President Nayib Bukele has been in the news recently because of his involvement in the cryptocurrency ecosystem. In the latest, President Nayib Bukele faces charges after Cristosal— a Salvadoran nonprofit human rights organization, filed three lawsuits connected to President Nayib Bukele’s regulation of public funds to acquire bitcoin.
The processes are ongoing within the surveillance of numerous national and international bodies. There is an intense call for President Nayib Bukele-led’s government to provide precise, valid and accurate details about these purchases.
President Nayib Bukele Faces Charges
On the 17th of November 2022, Cristosal — a nonprofit human rights organization, revealed that it had filed three diverse lawsuits against President Nayib Bukele, asking for extensive and accurate details about the origin and the funds used to acquire bitcoin.
Last year, Nayib Bukele invested a significant amount of El-Salvador’s funds into acquiring bitcoin because of the optimistic ambience of massive profits gained by other investors. El Salvador was the first to recognize Bitcoin as a legal currency. The President purchased almost $300 million worth of Bitcoin in 2021 to fund infrastructural development for the Central American nation.
Ruth Lopez, an anticorruption spokesperson for the group, revealed that one of the lawsuits is attached to the illegality of reforms Bukele had instituted as laws as regards these expenses. Lopez added that $750 million are controlled by Bukele as part of the bitcoin trust created by the central bank of the country illegitimately, contending these laws enabling Bukele’s management of the funds are null and void.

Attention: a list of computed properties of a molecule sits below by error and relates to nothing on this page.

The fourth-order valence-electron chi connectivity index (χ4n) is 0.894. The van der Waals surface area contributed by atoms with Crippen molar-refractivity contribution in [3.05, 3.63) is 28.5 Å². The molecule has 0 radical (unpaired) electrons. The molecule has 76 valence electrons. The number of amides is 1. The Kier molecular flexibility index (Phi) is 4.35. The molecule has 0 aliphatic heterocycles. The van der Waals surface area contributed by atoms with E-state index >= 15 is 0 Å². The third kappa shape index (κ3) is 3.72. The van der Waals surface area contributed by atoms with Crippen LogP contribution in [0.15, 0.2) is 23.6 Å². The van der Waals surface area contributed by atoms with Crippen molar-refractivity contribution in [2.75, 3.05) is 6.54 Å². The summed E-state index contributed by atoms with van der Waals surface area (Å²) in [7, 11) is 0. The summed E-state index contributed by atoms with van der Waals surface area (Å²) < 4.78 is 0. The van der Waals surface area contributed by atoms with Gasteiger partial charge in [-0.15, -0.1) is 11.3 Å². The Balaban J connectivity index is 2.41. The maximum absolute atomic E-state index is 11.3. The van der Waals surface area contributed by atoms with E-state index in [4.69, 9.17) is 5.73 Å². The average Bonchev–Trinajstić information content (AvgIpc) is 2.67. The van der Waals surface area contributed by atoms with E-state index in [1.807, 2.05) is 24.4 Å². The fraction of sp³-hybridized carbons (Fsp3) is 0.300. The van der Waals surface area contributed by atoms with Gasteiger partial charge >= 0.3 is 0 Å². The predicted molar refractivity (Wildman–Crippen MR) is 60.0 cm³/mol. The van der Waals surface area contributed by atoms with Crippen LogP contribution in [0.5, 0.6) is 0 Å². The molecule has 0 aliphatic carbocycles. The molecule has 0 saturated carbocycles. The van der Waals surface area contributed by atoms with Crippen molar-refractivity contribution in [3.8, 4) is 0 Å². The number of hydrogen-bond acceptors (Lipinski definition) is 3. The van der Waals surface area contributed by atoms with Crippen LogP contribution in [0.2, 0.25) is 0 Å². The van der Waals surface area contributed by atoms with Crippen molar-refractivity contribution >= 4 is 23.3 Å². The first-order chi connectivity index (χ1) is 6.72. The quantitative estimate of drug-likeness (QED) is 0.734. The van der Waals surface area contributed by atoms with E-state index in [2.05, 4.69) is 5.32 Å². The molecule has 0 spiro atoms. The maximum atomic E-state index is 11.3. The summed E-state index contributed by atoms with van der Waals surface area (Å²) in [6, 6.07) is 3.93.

In a similar manner, the second lawsuit is connected with the absence of investigation that the Accounts Court of the Republic, the control organization, has shown on the expenses drawn from the integration of the Bitcoin Law, including the construction of booths, acquisition of ATMs, installation of the platform, and application for the convertibility and management of bitcoin.
Lopez mention, “There is no control on the platform over the identity that buys and sells Bitcoin. Until now, all Salvadorans have are presumptions about how it works and how much has been spent.”
The third action will be brought to bear before the Inter-American Court of Human Rights and is attached to the identity theft over 200 Salvadorans encountered when giving their data to the Chivo Wallet system.
President Nayib Bukele has been adamant about his hope in bitcoin and has revealed that the country will be embarking on a mindblowing spree of buying a bitcoin a day, indicating his trust in the cryptocurrency market.
Lopez quickly dismisses this, stating that the population hugely doubts bitcoin and does not see it the same way Nayib sees it. For her, these expenses are ridiculous and do not meet the immediate needs of the people.
On this Lopez said,
“The Salvadoran population does not feel identified with bitcoin, but it is also of no use to them, because it is not a population that invests, since it is barely enough for them to eat.”
While some surveys show President Bukele is very popular in the country, bitcoin is a different issue. A survey carried out by the José Simeón Cañas Central American University in June revealed that more than 70% of Salvadorans consider that bitcoin has brought no benefits to them.
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